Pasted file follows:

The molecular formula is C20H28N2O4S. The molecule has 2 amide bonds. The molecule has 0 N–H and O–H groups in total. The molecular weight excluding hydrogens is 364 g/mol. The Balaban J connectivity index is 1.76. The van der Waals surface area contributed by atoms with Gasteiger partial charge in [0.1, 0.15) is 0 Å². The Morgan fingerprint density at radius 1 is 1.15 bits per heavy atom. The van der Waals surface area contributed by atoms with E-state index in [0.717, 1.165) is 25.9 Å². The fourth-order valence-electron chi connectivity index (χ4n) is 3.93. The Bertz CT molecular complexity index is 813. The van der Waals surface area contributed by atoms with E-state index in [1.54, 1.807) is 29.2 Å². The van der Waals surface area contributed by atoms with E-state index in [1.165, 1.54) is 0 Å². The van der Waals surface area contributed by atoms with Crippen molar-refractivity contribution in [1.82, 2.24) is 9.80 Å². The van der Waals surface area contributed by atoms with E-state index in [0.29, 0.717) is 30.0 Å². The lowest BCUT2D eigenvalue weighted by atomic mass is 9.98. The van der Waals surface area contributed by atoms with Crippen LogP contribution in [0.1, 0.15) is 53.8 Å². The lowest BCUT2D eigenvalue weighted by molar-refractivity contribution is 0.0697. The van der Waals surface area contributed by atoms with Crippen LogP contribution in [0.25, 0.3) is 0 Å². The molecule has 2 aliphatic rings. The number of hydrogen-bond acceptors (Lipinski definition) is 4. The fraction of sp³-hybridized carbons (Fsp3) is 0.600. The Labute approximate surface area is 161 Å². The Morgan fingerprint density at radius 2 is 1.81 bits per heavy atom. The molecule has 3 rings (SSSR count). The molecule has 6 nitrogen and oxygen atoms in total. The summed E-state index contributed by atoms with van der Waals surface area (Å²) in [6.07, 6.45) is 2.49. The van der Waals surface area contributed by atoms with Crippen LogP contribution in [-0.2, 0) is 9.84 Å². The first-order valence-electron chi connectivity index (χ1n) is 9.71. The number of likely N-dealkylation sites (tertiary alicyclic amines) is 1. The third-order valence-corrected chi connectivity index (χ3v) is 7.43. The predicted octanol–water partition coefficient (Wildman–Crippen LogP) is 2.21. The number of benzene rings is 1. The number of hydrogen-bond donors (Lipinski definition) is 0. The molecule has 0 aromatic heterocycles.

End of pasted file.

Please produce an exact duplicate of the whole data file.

The molecular formula is C20H28N2O4S. The molecule has 2 amide bonds. The molecule has 0 N–H and O–H groups in total. The molecular weight excluding hydrogens is 364 g/mol. The Balaban J connectivity index is 1.76. The van der Waals surface area contributed by atoms with Gasteiger partial charge in [0.1, 0.15) is 0 Å². The Morgan fingerprint density at radius 1 is 1.15 bits per heavy atom. The van der Waals surface area contributed by atoms with E-state index in [0.717, 1.165) is 25.9 Å². The fourth-order valence-electron chi connectivity index (χ4n) is 3.93. The Bertz CT molecular complexity index is 813. The van der Waals surface area contributed by atoms with E-state index in [1.54, 1.807) is 29.2 Å². The van der Waals surface area contributed by atoms with E-state index in [1.165, 1.54) is 0 Å². The van der Waals surface area contributed by atoms with Crippen molar-refractivity contribution in [1.82, 2.24) is 9.80 Å². The van der Waals surface area contributed by atoms with E-state index in [0.29, 0.717) is 30.0 Å². The lowest BCUT2D eigenvalue weighted by atomic mass is 9.98. The van der Waals surface area contributed by atoms with Crippen LogP contribution in [0.1, 0.15) is 53.8 Å². The lowest BCUT2D eigenvalue weighted by molar-refractivity contribution is 0.0697. The van der Waals surface area contributed by atoms with Crippen LogP contribution in [0.25, 0.3) is 0 Å². The molecule has 2 aliphatic rings. The number of hydrogen-bond acceptors (Lipinski definition) is 4. The fraction of sp³-hybridized carbons (Fsp3) is 0.600. The Labute approximate surface area is 161 Å². The Morgan fingerprint density at radius 2 is 1.81 bits per heavy atom. The molecule has 3 rings (SSSR count). The molecule has 6 nitrogen and oxygen atoms in total. The summed E-state index contributed by atoms with van der Waals surface area (Å²) in [6.07, 6.45) is 2.49. The van der Waals surface area contributed by atoms with Crippen LogP contribution in [-0.2, 0) is 9.84 Å². The first-order valence-electron chi connectivity index (χ1n) is 9.71. The number of likely N-dealkylation sites (tertiary alicyclic amines) is 1. The third-order valence-corrected chi connectivity index (χ3v) is 7.43. The predicted octanol–water partition coefficient (Wildman–Crippen LogP) is 2.21. The number of benzene rings is 1. The number of hydrogen-bond donors (Lipinski definition) is 0. The molecule has 0 aromatic heterocycles.